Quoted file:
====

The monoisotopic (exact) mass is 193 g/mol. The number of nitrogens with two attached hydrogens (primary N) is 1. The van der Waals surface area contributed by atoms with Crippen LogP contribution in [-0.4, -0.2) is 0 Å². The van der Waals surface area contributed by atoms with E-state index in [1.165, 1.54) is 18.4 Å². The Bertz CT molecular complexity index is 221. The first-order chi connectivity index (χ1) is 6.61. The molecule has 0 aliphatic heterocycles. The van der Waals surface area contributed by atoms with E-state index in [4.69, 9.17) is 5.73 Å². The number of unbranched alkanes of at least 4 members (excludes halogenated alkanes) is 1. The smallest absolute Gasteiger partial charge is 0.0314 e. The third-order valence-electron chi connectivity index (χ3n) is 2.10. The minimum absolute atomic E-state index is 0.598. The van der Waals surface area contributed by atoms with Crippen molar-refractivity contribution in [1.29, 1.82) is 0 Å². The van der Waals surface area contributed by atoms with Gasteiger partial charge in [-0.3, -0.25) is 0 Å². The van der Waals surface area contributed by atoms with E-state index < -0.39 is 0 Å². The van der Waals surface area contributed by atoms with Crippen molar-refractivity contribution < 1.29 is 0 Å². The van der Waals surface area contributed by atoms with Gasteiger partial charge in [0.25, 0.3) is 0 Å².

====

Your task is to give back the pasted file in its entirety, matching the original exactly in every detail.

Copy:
The monoisotopic (exact) mass is 193 g/mol. The number of nitrogens with two attached hydrogens (primary N) is 1. The van der Waals surface area contributed by atoms with Crippen LogP contribution in [-0.4, -0.2) is 0 Å². The van der Waals surface area contributed by atoms with E-state index in [1.165, 1.54) is 18.4 Å². The Bertz CT molecular complexity index is 221. The first-order chi connectivity index (χ1) is 6.61. The molecule has 0 aliphatic heterocycles. The van der Waals surface area contributed by atoms with E-state index in [4.69, 9.17) is 5.73 Å². The number of unbranched alkanes of at least 4 members (excludes halogenated alkanes) is 1. The smallest absolute Gasteiger partial charge is 0.0314 e. The third-order valence-electron chi connectivity index (χ3n) is 2.10. The minimum absolute atomic E-state index is 0.598. The van der Waals surface area contributed by atoms with Crippen molar-refractivity contribution in [1.29, 1.82) is 0 Å². The van der Waals surface area contributed by atoms with Gasteiger partial charge in [-0.3, -0.25) is 0 Å². The van der Waals surface area contributed by atoms with E-state index < -0.39 is 0 Å². The van der Waals surface area contributed by atoms with Crippen molar-refractivity contribution < 1.29 is 0 Å². The van der Waals surface area contributed by atoms with Gasteiger partial charge in [0.25, 0.3) is 0 Å².